Burst detection was performed on the keywords, and the 25 keywords with the strongest strength were extracted, as shown in Table 9 . These keywords contain: fluoxetine, community, follow up, illness, psychiatric disorder, dementia, trial, placebo, disability, serotonin reuptake inhibitor, myocardial infarction, hospital anxiety, antidepressant treatment, late life depression, United States, epidemiology, major depression, model, severity, adolescent, people, prefrontal cortex, management, meta-analysis, and expression. The keywords that burst earlier include fluoxetine (2004), community (2004), follow up (2004), illness (2004), and psychiatric disorder (2004), are keywords that imply that researchers focused on themes early in the field of depression. As researchers continue to explore, the study of depression is changing day by day, and the keywords that have burst in recent years are people (2015), prefrontal cortex (2016), management (2016), meta-analysis (2017), and expression (2017). Reflecting the fact that depression research in recent years has mainly focused on human subjects, the focus has been on the characterization of populations with depression onset. The relationship between depression and the brain has aroused the curiosity of researchers, what exactly are the causes that trigger depression and what are the effects of depression for the manifestation of depression have caused a wide range of discussions in the research community, and the topics related to it have become the most popular studies and have been the focus of research in recent years. All of these research areas showed considerable growth, indicating that research into this area is gaining traction, suggesting that it is becoming a future research priority. The keywords with the strongest burst strength are fluoxetine (111.2), community (110.08), antidepressant treatment (94.28), severity (88.35), meta-analysis (86.42), people (85.33), and follow up (84.46). The rapid growth of research based on these keywords indicates that these topics are the most promising and interesting. The keywords that has been around the longest burst are follow up (2004–2013), model (2013–2019), hospital anxiety (2008–2013), severity (2014–2019), and psychiatric disorder (2004–2008), researchers have invested a lot of research time in these research directions, making many research results, and responding to the exploratory value and significance of research on these topics. At the same time, the longer duration of burst also proves that these research directions have research potential and important value.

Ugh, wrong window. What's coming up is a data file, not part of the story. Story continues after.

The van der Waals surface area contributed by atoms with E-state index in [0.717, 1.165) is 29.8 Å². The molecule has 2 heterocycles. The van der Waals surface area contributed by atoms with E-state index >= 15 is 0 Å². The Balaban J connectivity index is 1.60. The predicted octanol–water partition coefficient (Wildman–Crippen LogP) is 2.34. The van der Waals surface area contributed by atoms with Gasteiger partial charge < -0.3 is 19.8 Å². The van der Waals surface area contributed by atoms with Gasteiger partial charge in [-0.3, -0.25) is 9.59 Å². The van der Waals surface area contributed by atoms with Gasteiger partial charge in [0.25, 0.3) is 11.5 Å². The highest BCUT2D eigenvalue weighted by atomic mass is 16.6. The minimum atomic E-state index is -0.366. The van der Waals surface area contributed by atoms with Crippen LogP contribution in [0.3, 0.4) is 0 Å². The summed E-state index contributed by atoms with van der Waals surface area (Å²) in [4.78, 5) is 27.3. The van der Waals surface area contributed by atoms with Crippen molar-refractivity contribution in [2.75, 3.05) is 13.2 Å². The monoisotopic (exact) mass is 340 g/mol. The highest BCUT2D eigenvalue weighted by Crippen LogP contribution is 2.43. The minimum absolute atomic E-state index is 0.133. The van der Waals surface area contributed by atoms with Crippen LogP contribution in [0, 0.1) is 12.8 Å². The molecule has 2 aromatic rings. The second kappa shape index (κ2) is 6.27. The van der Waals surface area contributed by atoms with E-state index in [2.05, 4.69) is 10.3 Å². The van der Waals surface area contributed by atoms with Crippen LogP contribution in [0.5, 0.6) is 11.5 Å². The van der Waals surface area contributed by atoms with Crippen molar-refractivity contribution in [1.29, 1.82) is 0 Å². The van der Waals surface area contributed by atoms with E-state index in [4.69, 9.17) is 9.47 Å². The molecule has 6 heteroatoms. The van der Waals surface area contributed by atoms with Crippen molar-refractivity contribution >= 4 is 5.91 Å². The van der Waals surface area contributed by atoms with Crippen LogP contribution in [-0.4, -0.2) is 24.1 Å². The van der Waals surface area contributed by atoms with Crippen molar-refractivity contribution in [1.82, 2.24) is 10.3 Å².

Research Hotspots